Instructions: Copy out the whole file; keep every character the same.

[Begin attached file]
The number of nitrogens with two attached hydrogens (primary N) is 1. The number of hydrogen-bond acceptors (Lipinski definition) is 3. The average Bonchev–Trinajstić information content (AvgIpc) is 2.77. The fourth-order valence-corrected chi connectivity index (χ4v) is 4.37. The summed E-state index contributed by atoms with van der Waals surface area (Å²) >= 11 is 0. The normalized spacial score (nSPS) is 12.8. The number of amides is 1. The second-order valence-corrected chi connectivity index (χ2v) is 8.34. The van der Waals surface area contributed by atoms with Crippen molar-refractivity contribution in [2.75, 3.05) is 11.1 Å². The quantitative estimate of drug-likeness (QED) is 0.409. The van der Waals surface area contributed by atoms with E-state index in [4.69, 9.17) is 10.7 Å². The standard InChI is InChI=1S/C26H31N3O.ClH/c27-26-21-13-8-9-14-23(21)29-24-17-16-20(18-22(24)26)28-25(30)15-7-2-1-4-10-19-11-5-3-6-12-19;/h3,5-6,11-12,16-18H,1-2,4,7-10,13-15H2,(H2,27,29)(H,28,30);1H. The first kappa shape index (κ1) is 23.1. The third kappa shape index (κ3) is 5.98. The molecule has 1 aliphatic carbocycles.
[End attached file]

The number of nitrogens with two attached hydrogens (primary N) is 1. The number of hydrogen-bond acceptors (Lipinski definition) is 3. The average Bonchev–Trinajstić information content (AvgIpc) is 2.77. The fourth-order valence-corrected chi connectivity index (χ4v) is 4.37. The summed E-state index contributed by atoms with van der Waals surface area (Å²) >= 11 is 0. The normalized spacial score (nSPS) is 12.8. The number of amides is 1. The second-order valence-corrected chi connectivity index (χ2v) is 8.34. The van der Waals surface area contributed by atoms with Crippen molar-refractivity contribution in [2.75, 3.05) is 11.1 Å². The quantitative estimate of drug-likeness (QED) is 0.409. The van der Waals surface area contributed by atoms with E-state index in [4.69, 9.17) is 10.7 Å². The standard InChI is InChI=1S/C26H31N3O.ClH/c27-26-21-13-8-9-14-23(21)29-24-17-16-20(18-22(24)26)28-25(30)15-7-2-1-4-10-19-11-5-3-6-12-19;/h3,5-6,11-12,16-18H,1-2,4,7-10,13-15H2,(H2,27,29)(H,28,30);1H. The first kappa shape index (κ1) is 23.1. The third kappa shape index (κ3) is 5.98. The molecule has 1 aliphatic carbocycles.